I was walking back to my car with my friend Tracy. We had just attended a conference on the implementation of the Children and Families Bill as it relates to disabled children and we were chatting about how we could mobilise more parents in the efforts to influence government.
“We really need to get more Dads involved,” She said. “You’re the only one I know who takes a really active role.” She paused for a moment and then carried on putting her foot firmly in her mouth, “But you’re like a Mum really.”
No, Tracy didn’t mean that I have embarked on a metro-sexual transgender journey of discovery and fulfilment. What she was clumsily trying to say was that I was unusual amongst the community of families of disabled children in that I was a male primary carer. I chuckled to myself but somewhere deep inside I could feel my fragile male ego being bruised.
Every so often I blog about this subject. That’s because no matter how hard I try to rationalise it, a small part of me feels that I have to justify the fact that I, a bloke, am the one that potty trained my daughter and am the one who takes my son to most of his medical appointments. The vast majority of people I meet are quietly supportive although some are incredulous – most recently an ex-military friend of a friend who pretty much sniggered when I told him what I did (but he also went on to say he had never met a woman who could drive well).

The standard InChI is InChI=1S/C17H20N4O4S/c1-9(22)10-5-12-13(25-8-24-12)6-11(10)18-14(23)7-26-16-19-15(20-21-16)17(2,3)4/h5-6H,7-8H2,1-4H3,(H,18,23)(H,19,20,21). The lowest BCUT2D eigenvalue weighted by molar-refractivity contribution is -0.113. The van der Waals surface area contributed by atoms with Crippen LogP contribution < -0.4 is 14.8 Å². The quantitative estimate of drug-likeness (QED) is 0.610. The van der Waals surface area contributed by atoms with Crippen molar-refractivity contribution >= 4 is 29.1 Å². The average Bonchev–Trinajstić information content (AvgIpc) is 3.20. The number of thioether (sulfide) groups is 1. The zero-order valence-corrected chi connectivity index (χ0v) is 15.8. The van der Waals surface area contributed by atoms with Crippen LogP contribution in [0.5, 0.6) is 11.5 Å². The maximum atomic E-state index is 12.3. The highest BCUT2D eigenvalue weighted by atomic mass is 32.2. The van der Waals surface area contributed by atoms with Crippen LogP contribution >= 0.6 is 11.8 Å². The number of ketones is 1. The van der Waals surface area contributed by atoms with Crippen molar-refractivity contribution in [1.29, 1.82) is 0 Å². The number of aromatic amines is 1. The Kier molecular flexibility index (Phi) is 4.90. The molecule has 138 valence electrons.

So, when I met an old City friend of mine a few weeks ago for a meal I was more than flattered when he said,” It’s really weird you called me. I was thinking about you last week ‘cos I’ve got this job and I thought Mrunal would be perfect for it.”
We had another beer and carried on talking. At the end of it we agreed that we would talk further his office in Canary Wharf. So on a cold and foggy day, I trotted into the Barclays building at One Churchill Place and we had a long chat. Stuart was right, it was a great job and it was also one I would be ideal for. The money wasn’t bad either.
However, I left his office feeling cold and not just because of the weather. Whilst the job involved lots of seemingly glamorous elements (lots of staff, global travel, board level exposure and a multi-million pound budget), it lacked some critical elements (watching Arun and Meri bouncing on my bed, seeing them smile as I pick them up from nursery and watching Charlie and Lola with them). Most importantly, I’ve done the corporate world of finance and banking before. What I’ve never done before is watch my children grow up.
So instead of jetting off to New York and Singapore I’m traipsing around a market town in middle England after a two year old and a four year old. Instead of fixing big corporate problems for a multi-national bank I am going to work for a small but excellent disabled children’s charity. It was tempting and my ego was well and truly massaged but in the end I had to go with what I really wanted to do rather than what I know I can do. Time for this old dog to learn a few new tricks.